3. Provide detailed estimates / work orders
Every project needs a clear scope of work for two primary reasons: 1) so you know what to deliver, and 2) so the client knows exactly what they are getting.

The latter is much more important than you think. I have been on the receiving end of vague, poorly defined estimates, and I must admit I feel like I’m buying a black box and not completely aware of what’s going into it. Clients like to be kept in the loop; it makes them feel comfortable and in control. By starting a relationship with a vague definition of the scope or broad and loosely defined line items, it carries a whiff of subterfuge and misdirection, which is never a good way to start a relationship.

I break estimates into sections and then further break down discrete tasks into line items so that a client can walk through the project step-by-step and see exactly what they are paying for.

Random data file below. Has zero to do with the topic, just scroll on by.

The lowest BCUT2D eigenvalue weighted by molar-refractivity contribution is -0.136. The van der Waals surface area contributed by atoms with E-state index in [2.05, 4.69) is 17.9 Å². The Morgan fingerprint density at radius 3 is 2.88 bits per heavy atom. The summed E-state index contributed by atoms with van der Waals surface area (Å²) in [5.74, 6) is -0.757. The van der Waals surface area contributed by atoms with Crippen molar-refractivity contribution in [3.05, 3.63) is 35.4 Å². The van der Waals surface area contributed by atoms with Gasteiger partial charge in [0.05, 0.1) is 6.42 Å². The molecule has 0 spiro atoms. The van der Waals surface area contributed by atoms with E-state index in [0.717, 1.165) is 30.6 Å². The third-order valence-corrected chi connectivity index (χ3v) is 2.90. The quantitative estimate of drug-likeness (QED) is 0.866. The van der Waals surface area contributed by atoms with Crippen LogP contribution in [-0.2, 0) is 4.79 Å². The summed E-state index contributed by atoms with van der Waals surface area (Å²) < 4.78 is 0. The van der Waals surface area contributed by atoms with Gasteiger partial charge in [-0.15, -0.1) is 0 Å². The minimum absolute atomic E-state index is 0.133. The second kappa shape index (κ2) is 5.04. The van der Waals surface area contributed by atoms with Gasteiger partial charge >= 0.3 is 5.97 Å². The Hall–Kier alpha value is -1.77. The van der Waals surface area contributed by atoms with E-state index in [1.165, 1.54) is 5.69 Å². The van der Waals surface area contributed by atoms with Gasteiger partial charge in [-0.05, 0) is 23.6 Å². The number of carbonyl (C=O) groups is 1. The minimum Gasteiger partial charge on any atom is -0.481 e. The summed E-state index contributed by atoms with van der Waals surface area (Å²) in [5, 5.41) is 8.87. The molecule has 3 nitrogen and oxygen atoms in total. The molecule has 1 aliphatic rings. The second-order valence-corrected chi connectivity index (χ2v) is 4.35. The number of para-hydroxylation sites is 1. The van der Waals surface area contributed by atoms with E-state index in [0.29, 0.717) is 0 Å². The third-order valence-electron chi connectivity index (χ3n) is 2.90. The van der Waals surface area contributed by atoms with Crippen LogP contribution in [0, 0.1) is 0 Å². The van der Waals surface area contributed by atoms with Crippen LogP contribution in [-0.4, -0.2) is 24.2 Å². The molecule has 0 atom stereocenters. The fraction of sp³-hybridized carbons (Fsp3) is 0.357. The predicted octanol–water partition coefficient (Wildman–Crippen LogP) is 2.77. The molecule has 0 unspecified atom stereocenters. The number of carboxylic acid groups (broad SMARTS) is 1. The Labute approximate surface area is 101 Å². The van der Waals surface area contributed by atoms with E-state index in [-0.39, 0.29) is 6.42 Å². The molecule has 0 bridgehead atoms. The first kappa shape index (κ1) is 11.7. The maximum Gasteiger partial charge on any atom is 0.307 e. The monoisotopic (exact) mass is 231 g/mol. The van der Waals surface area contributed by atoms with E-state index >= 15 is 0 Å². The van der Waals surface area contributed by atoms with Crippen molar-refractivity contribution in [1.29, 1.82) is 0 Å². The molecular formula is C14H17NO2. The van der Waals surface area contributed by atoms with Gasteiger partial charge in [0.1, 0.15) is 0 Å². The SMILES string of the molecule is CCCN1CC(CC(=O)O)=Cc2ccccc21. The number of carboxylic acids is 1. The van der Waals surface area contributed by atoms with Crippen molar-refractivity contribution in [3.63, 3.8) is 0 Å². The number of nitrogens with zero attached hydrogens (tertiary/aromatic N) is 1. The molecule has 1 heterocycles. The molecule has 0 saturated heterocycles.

4. Accept credit card payments
Let me begin by flatly stating that I don’t encourage having all your clients pay by credit card. The transaction fees eat directly into your profits, and you have to maintain some kind of account with a merchant processor, which also costs money.

However, there are those clients who 1) want to use the credit line on their credit card to finance their event for the short-term or 2) have no easy alternative but by paying you with a credit card (could be due to a company policy or other circumstance).